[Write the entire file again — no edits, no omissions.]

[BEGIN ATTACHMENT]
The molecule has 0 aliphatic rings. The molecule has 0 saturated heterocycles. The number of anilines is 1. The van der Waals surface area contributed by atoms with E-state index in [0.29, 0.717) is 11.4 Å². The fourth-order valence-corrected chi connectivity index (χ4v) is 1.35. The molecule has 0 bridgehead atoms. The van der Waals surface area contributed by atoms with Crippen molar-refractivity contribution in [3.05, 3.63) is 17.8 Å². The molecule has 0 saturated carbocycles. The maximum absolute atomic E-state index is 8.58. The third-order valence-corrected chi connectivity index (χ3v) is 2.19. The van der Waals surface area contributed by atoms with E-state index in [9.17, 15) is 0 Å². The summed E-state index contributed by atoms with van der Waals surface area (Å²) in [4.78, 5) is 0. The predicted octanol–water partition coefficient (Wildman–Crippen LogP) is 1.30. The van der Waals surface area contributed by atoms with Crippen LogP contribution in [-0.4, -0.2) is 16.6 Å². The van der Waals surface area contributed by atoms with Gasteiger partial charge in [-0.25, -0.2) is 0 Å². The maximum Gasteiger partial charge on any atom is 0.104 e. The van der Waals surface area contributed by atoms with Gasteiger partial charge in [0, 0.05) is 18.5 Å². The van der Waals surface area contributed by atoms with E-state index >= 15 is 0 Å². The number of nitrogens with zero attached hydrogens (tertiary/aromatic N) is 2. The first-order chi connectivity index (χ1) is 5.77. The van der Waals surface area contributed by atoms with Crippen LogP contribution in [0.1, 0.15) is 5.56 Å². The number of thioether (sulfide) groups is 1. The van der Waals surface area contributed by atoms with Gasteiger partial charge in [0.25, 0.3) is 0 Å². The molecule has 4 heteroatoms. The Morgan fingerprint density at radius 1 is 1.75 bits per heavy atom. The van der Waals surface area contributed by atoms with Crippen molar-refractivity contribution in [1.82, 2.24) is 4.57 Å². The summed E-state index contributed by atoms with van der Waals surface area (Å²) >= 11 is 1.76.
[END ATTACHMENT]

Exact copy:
The molecule has 0 aliphatic rings. The molecule has 0 saturated heterocycles. The number of anilines is 1. The van der Waals surface area contributed by atoms with E-state index in [0.29, 0.717) is 11.4 Å². The fourth-order valence-corrected chi connectivity index (χ4v) is 1.35. The molecule has 0 bridgehead atoms. The van der Waals surface area contributed by atoms with Crippen molar-refractivity contribution in [3.05, 3.63) is 17.8 Å². The molecule has 0 saturated carbocycles. The maximum absolute atomic E-state index is 8.58. The third-order valence-corrected chi connectivity index (χ3v) is 2.19. The van der Waals surface area contributed by atoms with E-state index in [9.17, 15) is 0 Å². The summed E-state index contributed by atoms with van der Waals surface area (Å²) in [4.78, 5) is 0. The predicted octanol–water partition coefficient (Wildman–Crippen LogP) is 1.30. The van der Waals surface area contributed by atoms with Crippen LogP contribution in [-0.4, -0.2) is 16.6 Å². The van der Waals surface area contributed by atoms with Gasteiger partial charge in [-0.25, -0.2) is 0 Å². The maximum Gasteiger partial charge on any atom is 0.104 e. The van der Waals surface area contributed by atoms with Gasteiger partial charge in [0, 0.05) is 18.5 Å². The van der Waals surface area contributed by atoms with E-state index >= 15 is 0 Å². The number of nitrogens with zero attached hydrogens (tertiary/aromatic N) is 2. The first-order chi connectivity index (χ1) is 5.77. The van der Waals surface area contributed by atoms with Crippen LogP contribution in [0.1, 0.15) is 5.56 Å². The number of thioether (sulfide) groups is 1. The van der Waals surface area contributed by atoms with Gasteiger partial charge in [0.25, 0.3) is 0 Å². The molecule has 4 heteroatoms. The Morgan fingerprint density at radius 1 is 1.75 bits per heavy atom. The van der Waals surface area contributed by atoms with Crippen molar-refractivity contribution in [1.82, 2.24) is 4.57 Å². The summed E-state index contributed by atoms with van der Waals surface area (Å²) >= 11 is 1.76.